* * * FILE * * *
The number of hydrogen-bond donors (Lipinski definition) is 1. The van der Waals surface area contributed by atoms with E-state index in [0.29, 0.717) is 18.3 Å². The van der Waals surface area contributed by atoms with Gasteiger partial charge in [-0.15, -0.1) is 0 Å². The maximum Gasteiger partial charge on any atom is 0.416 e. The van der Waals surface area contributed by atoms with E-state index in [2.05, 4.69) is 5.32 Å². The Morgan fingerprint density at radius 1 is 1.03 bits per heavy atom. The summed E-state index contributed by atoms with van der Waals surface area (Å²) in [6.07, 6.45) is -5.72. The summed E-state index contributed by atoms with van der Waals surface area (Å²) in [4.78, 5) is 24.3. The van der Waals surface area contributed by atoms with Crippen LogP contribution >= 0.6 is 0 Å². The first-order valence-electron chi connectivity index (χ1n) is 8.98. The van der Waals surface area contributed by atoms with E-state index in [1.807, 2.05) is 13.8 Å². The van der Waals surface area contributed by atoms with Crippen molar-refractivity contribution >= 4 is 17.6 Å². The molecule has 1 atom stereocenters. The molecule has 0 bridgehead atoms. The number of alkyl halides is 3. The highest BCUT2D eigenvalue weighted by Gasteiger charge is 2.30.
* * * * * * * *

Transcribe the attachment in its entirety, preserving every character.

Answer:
The number of hydrogen-bond donors (Lipinski definition) is 1. The van der Waals surface area contributed by atoms with E-state index in [0.29, 0.717) is 18.3 Å². The van der Waals surface area contributed by atoms with Gasteiger partial charge in [-0.15, -0.1) is 0 Å². The maximum Gasteiger partial charge on any atom is 0.416 e. The van der Waals surface area contributed by atoms with E-state index in [2.05, 4.69) is 5.32 Å². The Morgan fingerprint density at radius 1 is 1.03 bits per heavy atom. The summed E-state index contributed by atoms with van der Waals surface area (Å²) in [6.07, 6.45) is -5.72. The summed E-state index contributed by atoms with van der Waals surface area (Å²) in [4.78, 5) is 24.3. The van der Waals surface area contributed by atoms with Crippen LogP contribution >= 0.6 is 0 Å². The first-order valence-electron chi connectivity index (χ1n) is 8.98. The van der Waals surface area contributed by atoms with E-state index in [1.807, 2.05) is 13.8 Å². The van der Waals surface area contributed by atoms with Crippen molar-refractivity contribution >= 4 is 17.6 Å². The molecule has 1 atom stereocenters. The molecule has 0 bridgehead atoms. The number of alkyl halides is 3. The highest BCUT2D eigenvalue weighted by Gasteiger charge is 2.30.